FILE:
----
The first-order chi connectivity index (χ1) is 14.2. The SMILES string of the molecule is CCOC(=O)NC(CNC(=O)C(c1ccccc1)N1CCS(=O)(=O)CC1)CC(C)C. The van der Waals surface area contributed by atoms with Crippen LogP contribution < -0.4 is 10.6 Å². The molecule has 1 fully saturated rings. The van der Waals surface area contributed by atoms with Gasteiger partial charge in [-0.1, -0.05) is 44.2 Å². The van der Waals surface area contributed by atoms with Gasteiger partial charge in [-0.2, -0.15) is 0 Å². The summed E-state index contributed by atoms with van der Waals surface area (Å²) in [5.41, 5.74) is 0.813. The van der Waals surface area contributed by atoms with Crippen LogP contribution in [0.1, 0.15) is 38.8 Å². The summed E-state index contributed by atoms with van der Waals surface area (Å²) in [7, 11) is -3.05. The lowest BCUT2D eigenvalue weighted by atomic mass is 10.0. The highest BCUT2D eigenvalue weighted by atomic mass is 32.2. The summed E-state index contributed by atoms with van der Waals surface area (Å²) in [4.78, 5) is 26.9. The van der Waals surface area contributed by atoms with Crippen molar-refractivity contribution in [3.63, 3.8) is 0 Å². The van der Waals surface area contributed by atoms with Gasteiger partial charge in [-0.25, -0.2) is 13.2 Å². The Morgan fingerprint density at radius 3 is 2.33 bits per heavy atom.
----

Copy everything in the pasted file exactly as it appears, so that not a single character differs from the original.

The first-order chi connectivity index (χ1) is 14.2. The SMILES string of the molecule is CCOC(=O)NC(CNC(=O)C(c1ccccc1)N1CCS(=O)(=O)CC1)CC(C)C. The van der Waals surface area contributed by atoms with Crippen LogP contribution < -0.4 is 10.6 Å². The molecule has 1 fully saturated rings. The van der Waals surface area contributed by atoms with Gasteiger partial charge in [-0.1, -0.05) is 44.2 Å². The van der Waals surface area contributed by atoms with Gasteiger partial charge in [-0.2, -0.15) is 0 Å². The summed E-state index contributed by atoms with van der Waals surface area (Å²) in [5.41, 5.74) is 0.813. The van der Waals surface area contributed by atoms with Crippen LogP contribution in [0.1, 0.15) is 38.8 Å². The summed E-state index contributed by atoms with van der Waals surface area (Å²) in [7, 11) is -3.05. The lowest BCUT2D eigenvalue weighted by atomic mass is 10.0. The highest BCUT2D eigenvalue weighted by atomic mass is 32.2. The summed E-state index contributed by atoms with van der Waals surface area (Å²) in [4.78, 5) is 26.9. The van der Waals surface area contributed by atoms with Crippen molar-refractivity contribution in [3.63, 3.8) is 0 Å². The van der Waals surface area contributed by atoms with Gasteiger partial charge in [-0.25, -0.2) is 13.2 Å². The Morgan fingerprint density at radius 3 is 2.33 bits per heavy atom.